THE ROYAL ACADEMY'S "Art Treasures of England" opens on Thursday and is bound to provoke much discussion. Not that it's a controversial show: in many respects it is staid, familiar and reassuring. But it does have a special national importance. Every now and then - perhaps once in a decade - we see an exhibition which tells us about the kind of country we live in. This is one of them. It's about England as well as being about art.
The work on the RA's walls has the curious effect of sending one's curiosity far beyond the confines of Burlington House. How is it, we want to know, that there's this Boudin in Berwick-on-Tweed, a Giovanni di Paolo in Rochdale, a Van Gogh drawing in Walsall and a Georges de la Tour in Stockton-on- Tees?
The idea behind the show was quite simple: to celebrate the things we own and often don't see. Loans were sought from 100 regional museums, and in all some 400 works, mainly paintings, have been borrowed. Visiting more than 200 museums, the selectors were the Royal Academy's Jane Martineau (who must have been busy last year, for she curated the "Victorian Fairy Painting" exhibition), Richard Verdi, who looks after Birmingham University's Barber Institute and is a Poussin expert; and Giles Waterfield, former Director of the Dulwich Picture Gallery and an authority on museum history. While Waterfield was at Dulwich he curated "Palaces of Art", which was about art galleries and education in the 19th century.
It was never likely that this group would have shared tastes, and no attempt has been made to impose an aesthetic on the exhibition. It has to be an anthology, simply because regional museums have such heterogeneous collections. I observe, however, that neither Verdi nor Waterfield are known for their interest in contemporary art. Their expertise lies elsewhere. Modern paintings and sculpture certainly have a place in this exhibition, but not a major one. And it has to be said - as we approach the millennium! - that our museums have still not come to terms with the vital art of the 20th century. The RA presentation does not dwell on this problem. We hear the usual excuses for not buying contemporary art - lack of funds, etc. The fact that regional museum directors have so often been idle and hidebound is nowhere mentioned.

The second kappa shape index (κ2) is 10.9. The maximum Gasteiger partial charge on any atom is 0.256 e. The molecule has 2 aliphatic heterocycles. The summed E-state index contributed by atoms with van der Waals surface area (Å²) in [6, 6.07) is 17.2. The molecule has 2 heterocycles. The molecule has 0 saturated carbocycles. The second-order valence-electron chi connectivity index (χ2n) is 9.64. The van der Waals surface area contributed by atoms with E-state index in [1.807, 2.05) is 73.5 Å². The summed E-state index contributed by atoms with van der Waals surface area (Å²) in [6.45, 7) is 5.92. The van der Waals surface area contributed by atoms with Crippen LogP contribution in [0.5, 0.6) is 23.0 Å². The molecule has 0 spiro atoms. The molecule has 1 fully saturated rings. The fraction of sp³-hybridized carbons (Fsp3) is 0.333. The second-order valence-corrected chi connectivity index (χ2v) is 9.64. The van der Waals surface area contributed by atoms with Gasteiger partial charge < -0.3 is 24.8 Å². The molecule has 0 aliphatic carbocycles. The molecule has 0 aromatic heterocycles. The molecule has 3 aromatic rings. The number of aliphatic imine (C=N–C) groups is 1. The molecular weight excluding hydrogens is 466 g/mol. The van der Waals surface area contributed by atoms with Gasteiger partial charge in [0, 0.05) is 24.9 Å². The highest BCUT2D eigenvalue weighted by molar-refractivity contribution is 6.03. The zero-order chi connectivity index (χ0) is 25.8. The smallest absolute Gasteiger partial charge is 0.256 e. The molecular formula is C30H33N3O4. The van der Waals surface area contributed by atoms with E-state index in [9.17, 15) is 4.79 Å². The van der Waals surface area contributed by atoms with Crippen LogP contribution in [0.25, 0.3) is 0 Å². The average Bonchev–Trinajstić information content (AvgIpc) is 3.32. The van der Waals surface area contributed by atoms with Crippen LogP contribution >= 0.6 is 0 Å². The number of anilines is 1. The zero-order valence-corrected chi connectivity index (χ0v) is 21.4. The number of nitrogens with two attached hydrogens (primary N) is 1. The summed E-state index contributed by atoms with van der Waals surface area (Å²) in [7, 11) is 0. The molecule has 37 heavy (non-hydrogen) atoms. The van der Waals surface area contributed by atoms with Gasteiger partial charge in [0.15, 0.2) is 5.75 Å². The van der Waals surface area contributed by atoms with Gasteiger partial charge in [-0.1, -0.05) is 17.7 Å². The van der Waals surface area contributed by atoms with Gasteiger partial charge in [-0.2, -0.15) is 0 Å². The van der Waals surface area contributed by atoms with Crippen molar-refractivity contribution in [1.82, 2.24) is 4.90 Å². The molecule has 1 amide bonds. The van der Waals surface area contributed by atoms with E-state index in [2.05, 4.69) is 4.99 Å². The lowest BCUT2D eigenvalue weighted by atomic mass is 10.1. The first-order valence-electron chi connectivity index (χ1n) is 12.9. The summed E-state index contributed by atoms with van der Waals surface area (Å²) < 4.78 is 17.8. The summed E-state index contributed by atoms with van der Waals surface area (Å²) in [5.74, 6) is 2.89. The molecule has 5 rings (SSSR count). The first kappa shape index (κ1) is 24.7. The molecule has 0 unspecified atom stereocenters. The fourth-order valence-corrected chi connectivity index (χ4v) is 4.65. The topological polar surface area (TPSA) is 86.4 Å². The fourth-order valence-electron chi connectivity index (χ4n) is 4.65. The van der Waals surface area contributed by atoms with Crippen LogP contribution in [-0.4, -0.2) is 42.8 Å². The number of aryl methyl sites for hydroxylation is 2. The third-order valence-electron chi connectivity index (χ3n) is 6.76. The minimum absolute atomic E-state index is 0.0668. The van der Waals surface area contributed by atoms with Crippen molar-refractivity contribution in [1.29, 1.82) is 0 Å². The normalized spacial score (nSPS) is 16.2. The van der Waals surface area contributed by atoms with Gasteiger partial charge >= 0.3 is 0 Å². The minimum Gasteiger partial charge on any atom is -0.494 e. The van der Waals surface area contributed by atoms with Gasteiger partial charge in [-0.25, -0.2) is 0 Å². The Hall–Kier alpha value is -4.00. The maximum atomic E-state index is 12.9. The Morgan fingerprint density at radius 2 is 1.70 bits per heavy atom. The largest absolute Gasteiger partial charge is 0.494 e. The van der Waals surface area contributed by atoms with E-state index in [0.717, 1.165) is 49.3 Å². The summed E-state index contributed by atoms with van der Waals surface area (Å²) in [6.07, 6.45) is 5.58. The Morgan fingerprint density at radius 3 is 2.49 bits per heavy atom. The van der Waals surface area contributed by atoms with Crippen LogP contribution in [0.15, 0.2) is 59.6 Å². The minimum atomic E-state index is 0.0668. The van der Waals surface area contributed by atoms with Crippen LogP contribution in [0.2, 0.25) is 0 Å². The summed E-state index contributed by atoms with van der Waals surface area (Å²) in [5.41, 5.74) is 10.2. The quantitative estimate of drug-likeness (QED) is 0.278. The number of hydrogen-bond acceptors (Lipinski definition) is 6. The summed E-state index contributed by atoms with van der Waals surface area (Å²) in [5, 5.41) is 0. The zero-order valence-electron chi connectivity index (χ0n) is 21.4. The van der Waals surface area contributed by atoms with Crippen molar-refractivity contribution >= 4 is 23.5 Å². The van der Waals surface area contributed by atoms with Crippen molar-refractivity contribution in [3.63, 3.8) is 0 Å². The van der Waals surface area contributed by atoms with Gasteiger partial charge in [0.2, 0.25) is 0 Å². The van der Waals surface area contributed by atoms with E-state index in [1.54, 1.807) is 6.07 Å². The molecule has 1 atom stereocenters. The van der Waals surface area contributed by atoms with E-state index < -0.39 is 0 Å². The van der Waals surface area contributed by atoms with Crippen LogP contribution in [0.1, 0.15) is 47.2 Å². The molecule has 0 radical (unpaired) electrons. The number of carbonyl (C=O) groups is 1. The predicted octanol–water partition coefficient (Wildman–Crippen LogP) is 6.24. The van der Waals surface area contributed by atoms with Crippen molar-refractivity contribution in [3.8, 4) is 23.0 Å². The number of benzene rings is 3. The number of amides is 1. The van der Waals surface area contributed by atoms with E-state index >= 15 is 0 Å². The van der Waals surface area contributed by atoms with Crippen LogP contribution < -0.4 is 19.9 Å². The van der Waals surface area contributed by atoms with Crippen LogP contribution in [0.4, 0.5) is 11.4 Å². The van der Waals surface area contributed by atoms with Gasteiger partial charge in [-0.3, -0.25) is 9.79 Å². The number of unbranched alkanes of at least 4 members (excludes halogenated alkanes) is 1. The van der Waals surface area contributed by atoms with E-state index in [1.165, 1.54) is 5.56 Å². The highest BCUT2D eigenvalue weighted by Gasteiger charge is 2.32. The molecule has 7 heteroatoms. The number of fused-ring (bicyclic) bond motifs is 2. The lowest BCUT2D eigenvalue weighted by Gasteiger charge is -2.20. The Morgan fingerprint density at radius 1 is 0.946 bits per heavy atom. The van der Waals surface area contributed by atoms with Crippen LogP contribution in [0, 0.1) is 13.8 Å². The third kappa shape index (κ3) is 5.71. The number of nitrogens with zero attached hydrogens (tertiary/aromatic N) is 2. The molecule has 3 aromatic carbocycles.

Contrary to some assumptions, good new art is still cheap to buy. The Swindon Museum shows what can be done on a limited budget in a small town. Swindon has lent pictures by Howard Hodgkin and Richard Hamilton, but the gallery also owns work by Ayres, Bellany, Hoyland, Moore, Nicholson, Sutherland and so on. The collection was assembled on a shoestring. Other galleries could have done the same, especially in the 1960s and early 1970s. Alas, their curators didn't like talking to artists, so they never bought directly from studios; and they thought it was rightly independent to distrust London dealers, so they never took advice and were ignorant of the art market. Curators of this sort were - in the worst sense of the word - provincial.